And if Belgian corporate law is more...relaxed...then German or French or British or Spanish law, that might be why they chose that country instead of one of the four original partner's...


User currently offlinePelican From Germany, joined Apr 2004, 2531 posts, RR: 8
Reply 3, posted (7 years 10 months 2 weeks 1 day 23 hours ago) and read 2596 times:

Quoting Stitch (Reply 2):
EADS is chartered in Belgium, I believe, so they would fall under Belgian corporate law, not German or French, I imagine.

Slight correction Airbus is chartered in the Netherlands. EU laws apply for the Netherlands as well as for France and Germany.
The VW lawsuit is about a German law which is probably in conflict with EU laws.

pelican


User currently offlineRuscoe From Australia, joined Aug 1999, 1607 posts, RR: 2
Reply 4, posted (7 years 10 months 2 weeks 1 day 22 hours ago) and read 2557 times:

Quoting Pelican (Reply 3):
The VW lawsuit is about a German law which is probably in conflict with EU laws.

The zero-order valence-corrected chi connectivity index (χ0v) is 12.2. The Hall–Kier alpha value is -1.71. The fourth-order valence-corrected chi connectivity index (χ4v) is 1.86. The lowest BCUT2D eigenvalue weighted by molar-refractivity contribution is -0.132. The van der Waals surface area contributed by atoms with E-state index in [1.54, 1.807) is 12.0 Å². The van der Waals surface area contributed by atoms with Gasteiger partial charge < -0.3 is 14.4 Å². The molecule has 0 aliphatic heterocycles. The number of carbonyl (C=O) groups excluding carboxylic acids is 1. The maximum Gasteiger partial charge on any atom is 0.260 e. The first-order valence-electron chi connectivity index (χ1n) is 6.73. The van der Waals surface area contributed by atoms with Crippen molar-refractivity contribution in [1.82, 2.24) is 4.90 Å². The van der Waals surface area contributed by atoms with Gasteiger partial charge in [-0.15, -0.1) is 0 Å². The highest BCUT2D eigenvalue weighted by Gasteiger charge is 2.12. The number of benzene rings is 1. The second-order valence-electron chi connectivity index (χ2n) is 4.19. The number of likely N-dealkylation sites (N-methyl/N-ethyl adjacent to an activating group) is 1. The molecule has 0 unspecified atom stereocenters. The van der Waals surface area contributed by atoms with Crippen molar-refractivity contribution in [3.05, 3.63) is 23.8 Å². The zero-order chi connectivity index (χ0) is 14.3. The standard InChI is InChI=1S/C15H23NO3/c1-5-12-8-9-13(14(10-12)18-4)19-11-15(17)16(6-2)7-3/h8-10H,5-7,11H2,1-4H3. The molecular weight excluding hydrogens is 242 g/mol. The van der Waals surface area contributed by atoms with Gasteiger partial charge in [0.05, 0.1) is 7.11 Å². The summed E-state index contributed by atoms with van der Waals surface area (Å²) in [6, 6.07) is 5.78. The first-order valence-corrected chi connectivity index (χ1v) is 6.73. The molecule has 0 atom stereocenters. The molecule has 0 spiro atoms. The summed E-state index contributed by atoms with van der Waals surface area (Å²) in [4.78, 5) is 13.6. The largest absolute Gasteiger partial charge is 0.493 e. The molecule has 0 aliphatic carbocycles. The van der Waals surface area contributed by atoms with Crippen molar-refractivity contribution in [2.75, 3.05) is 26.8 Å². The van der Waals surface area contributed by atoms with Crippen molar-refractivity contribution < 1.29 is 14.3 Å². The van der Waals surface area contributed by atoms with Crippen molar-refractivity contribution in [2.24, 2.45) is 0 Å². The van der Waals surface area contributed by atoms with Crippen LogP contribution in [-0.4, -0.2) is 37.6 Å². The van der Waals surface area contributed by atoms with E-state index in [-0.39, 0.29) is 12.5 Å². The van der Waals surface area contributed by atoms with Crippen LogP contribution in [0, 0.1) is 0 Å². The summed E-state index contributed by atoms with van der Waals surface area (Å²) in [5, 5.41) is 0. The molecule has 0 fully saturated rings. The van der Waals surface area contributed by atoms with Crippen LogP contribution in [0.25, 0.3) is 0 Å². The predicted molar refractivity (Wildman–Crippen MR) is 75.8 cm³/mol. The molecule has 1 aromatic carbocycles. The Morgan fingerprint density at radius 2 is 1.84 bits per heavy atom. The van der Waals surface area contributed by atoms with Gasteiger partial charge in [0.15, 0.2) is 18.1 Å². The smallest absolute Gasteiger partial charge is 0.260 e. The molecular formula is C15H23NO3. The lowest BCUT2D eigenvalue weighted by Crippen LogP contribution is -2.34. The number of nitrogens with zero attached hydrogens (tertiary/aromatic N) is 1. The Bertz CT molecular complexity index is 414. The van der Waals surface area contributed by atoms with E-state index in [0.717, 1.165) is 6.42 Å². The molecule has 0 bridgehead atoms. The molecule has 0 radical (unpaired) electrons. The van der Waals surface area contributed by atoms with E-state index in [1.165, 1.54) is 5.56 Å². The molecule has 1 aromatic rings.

I do see some similarities between the situation at VW and EADS.

Certainly it involves more than one European State but the the ownership structure would appear to me to limit the flow of Capital within the EU as much as the VW situation.

Quoting Pelican (Reply 1):
Why so? What has France to do with this lawsuit?

I don't know , but both situations seem to be about EU Govt involvement in Industry. (Not singling out the EU here' just look at the Australian situation with Qantas), and would lend itself to not pushing in one direction,in return for relief in another.
Ruscoe


User currently offlineStitch From United States of America, joined Jul 2005, 31431 posts, RR: 85
Reply 5, posted (7 years 10 months 2 weeks 1 day 22 hours ago) and read 2552 times: